I have a picture in our bedroom: Roses by Peder Kroyer, painted in 1893. It’s of a woman wearing a long white dress and she is reading – sitting in a garden chair in the sunshine with a large floriferous white rose in the foreground. So evocative; this has long been one of my favourite paintings and when I found the print – ready-framed – in the antiques centre where I used to work, I was ecstatic. I had to have it, even though there was nowhere in our then home where I could hang it – and at that time we had no plans to move at all. The precious purchase made – it was very cheap, I might add – it reposed unseen behind the sofa for quite some while and I forgot about it.
When we moved here I knew immediately where I wanted to hang it. I expected B to object – it’s flowery and romantic – but no, he liked it too, and it now hangs on the wall at the foot of our bed where I can gaze at it and feel somehow nourished every evening before I turn out the light.
One of the reasons I love it so is because it personifies a long-cherished ambition: to sit and read under a tree on a summer’s day. Such a simple wish, yet one I can’t recall ever having achieved properly. Until today.
Today I awoke feeling blah. Pretty much this entire week has been a struggle. All the promise and expectation I carried with me when I fell asleep last night had melted away. I felt rotten. So a slow, non-productive day stretched ahead; energy levels were simply too low for much to be accomplished. Instead, this gentle, sunny Sunday became an afternoon of quiet pleasure, thankfulness and appreciation.
The tree in the middle of the lawn was grown for sitting under: that was my first thought when we saw it on a dull, colourless day in January. It’s size and shape is perfect for a chair or two to be placed under its branches, and the sun, travelling through the afternoon, offers dappled shade for hours. A chair, a table, a pot of white tea and a book … I was ready. I settled in for what became the most exquisite hour or two, although really, there was no sense of time passing, just an intense connection with the present.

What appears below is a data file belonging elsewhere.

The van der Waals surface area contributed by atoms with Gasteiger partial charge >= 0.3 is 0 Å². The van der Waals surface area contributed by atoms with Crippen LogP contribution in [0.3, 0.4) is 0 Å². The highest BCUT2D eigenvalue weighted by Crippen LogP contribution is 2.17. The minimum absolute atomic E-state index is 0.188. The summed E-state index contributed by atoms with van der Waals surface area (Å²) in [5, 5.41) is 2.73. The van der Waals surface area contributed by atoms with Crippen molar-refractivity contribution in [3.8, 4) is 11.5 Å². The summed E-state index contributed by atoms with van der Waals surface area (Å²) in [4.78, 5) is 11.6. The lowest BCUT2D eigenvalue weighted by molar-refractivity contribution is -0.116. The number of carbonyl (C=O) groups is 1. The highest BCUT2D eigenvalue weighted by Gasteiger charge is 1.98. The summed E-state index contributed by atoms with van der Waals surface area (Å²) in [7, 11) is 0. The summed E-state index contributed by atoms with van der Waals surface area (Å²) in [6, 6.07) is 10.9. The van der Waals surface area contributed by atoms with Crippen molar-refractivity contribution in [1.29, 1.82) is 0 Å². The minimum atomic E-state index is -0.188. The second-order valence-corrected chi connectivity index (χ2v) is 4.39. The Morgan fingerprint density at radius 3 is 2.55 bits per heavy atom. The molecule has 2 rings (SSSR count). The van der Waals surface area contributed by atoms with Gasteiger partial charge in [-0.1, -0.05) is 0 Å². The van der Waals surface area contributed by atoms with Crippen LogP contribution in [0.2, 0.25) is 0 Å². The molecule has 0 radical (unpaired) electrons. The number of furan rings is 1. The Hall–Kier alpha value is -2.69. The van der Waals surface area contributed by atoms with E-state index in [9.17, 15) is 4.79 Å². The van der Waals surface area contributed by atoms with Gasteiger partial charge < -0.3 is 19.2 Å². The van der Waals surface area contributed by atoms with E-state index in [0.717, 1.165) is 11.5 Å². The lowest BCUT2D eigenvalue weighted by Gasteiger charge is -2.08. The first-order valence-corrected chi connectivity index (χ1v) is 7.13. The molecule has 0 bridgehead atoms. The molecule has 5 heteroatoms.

Can it really be that reading was even more of a pleasure than usual, sitting as I was in this beautiful spot, surrounded by the softest of breezes and a symphony of birdsong? Perhaps I had just happened upon what was certainly the best chapter by far in the book I was reading. But no: everything in this experience was timeless and intensified. The minutes slowed. Time there was to notice every sensation, every sight, sound, smell, taste.
Delicate white tea, when brewed, is translucent, and in the dancing dapples it sparkled and shimmered and twinkled like gilded gossamer. And it tasted like liquid gossamer too: light and fragrant; frolicking on my tongue. I had a bowl of thick creamy Greek yogurt, topped with nuts and seeds and luscious, juicy raspberries: huge and carmine-red. They were bursting with flavour; everything in that bowl tasted bright and clean and vivid. Tastes and textures were clear and distinct. I’m sure I have never before savoured a bowl of granola and raspberries so intensely.
The bark on the tree, the lichen adding richness and texture to trunk and branches; the palmate, vivid, sage green leaves still fresh and hydrated, playing with each other in the breeze and creating crazy three-dimensional patterns as they stretched skyward: the tree became a study in itself. The grass – cool under my feet; the chair at my back; the feel of the pages; the smell of the book…
The birds, all singing to their own tunes yet blending into a harmonious backdrop of trills and flutes and arpeggios, none over-shadowing or competing with the other. The crows – unusually audible earlier in the day – fell silent; and the pheasant – always evident, always audible – chose this moment to take a silent siesta. Bees hummed past drowsily. An idyllic, soporific scene, yet for me every sense was effortlessly acute.
Across the valley, on a level with me and for that reason seemingly surprisingly close, the cattle sat in the sunshine. Placid and patient. And on the horizon, Windy was perfectly positioned behind the small stand of trees: his torso hidden from view but his stiff, silver arms turning rhythmically around and around above the treetops, reaching for the sky. For a while a single buzzard owned the space between the earth below and the heavens above, framed by the branches over my head which arched so I felt like I was watching this scene from a silent, vaulted cathedral. The buzzard circled lazily above the cattle and turned in synchrony with the turbine arms: turning, turning, turning…
The turbine turned; the buzzard turned, but the hands on the clocks stood still: this was a single, perfect moment in time, religious in its intensity. It leaves me replete and deeply connected with the lady in the painting and with my own – and our universal – souls. The view from here is suffused with timeless peace.